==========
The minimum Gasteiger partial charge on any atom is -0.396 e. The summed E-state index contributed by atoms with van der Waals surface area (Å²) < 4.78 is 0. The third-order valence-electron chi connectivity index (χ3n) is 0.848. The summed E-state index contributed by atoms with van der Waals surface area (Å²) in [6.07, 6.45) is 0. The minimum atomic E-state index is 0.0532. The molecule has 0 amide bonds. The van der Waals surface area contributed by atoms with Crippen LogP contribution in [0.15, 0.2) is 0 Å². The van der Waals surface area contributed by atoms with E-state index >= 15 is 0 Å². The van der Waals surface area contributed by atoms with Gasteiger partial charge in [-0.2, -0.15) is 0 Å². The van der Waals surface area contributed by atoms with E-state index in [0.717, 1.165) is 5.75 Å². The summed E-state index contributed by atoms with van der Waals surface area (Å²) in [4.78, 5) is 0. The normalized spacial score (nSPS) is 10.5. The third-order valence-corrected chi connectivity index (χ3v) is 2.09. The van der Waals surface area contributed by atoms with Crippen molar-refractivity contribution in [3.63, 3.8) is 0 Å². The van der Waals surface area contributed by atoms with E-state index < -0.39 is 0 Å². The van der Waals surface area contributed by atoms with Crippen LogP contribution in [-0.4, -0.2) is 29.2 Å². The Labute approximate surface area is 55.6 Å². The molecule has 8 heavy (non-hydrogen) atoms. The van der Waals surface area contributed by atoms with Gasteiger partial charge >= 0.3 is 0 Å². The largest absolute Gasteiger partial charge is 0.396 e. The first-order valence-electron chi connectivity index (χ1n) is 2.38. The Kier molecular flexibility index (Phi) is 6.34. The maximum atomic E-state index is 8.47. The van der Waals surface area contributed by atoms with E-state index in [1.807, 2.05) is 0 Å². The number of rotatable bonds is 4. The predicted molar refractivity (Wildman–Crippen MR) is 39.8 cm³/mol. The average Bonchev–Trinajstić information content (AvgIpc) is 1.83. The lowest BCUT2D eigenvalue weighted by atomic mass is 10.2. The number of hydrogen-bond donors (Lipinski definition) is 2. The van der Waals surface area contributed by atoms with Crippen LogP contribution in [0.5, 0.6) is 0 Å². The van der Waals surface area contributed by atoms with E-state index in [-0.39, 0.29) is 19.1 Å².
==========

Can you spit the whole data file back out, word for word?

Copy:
The minimum Gasteiger partial charge on any atom is -0.396 e. The summed E-state index contributed by atoms with van der Waals surface area (Å²) < 4.78 is 0. The third-order valence-electron chi connectivity index (χ3n) is 0.848. The summed E-state index contributed by atoms with van der Waals surface area (Å²) in [6.07, 6.45) is 0. The minimum atomic E-state index is 0.0532. The molecule has 0 amide bonds. The van der Waals surface area contributed by atoms with Crippen LogP contribution in [0.15, 0.2) is 0 Å². The van der Waals surface area contributed by atoms with E-state index >= 15 is 0 Å². The van der Waals surface area contributed by atoms with Gasteiger partial charge in [-0.2, -0.15) is 0 Å². The van der Waals surface area contributed by atoms with E-state index in [0.717, 1.165) is 5.75 Å². The summed E-state index contributed by atoms with van der Waals surface area (Å²) in [4.78, 5) is 0. The normalized spacial score (nSPS) is 10.5. The third-order valence-corrected chi connectivity index (χ3v) is 2.09. The van der Waals surface area contributed by atoms with Crippen molar-refractivity contribution in [3.63, 3.8) is 0 Å². The van der Waals surface area contributed by atoms with E-state index < -0.39 is 0 Å². The van der Waals surface area contributed by atoms with Crippen LogP contribution in [-0.4, -0.2) is 29.2 Å². The Labute approximate surface area is 55.6 Å². The molecule has 8 heavy (non-hydrogen) atoms. The van der Waals surface area contributed by atoms with Gasteiger partial charge >= 0.3 is 0 Å². The largest absolute Gasteiger partial charge is 0.396 e. The first-order valence-electron chi connectivity index (χ1n) is 2.38. The Kier molecular flexibility index (Phi) is 6.34. The maximum atomic E-state index is 8.47. The van der Waals surface area contributed by atoms with E-state index in [1.807, 2.05) is 0 Å². The number of rotatable bonds is 4. The predicted molar refractivity (Wildman–Crippen MR) is 39.8 cm³/mol. The average Bonchev–Trinajstić information content (AvgIpc) is 1.83. The lowest BCUT2D eigenvalue weighted by atomic mass is 10.2. The number of hydrogen-bond donors (Lipinski definition) is 2. The van der Waals surface area contributed by atoms with Crippen LogP contribution in [0.5, 0.6) is 0 Å². The van der Waals surface area contributed by atoms with E-state index in [-0.39, 0.29) is 19.1 Å².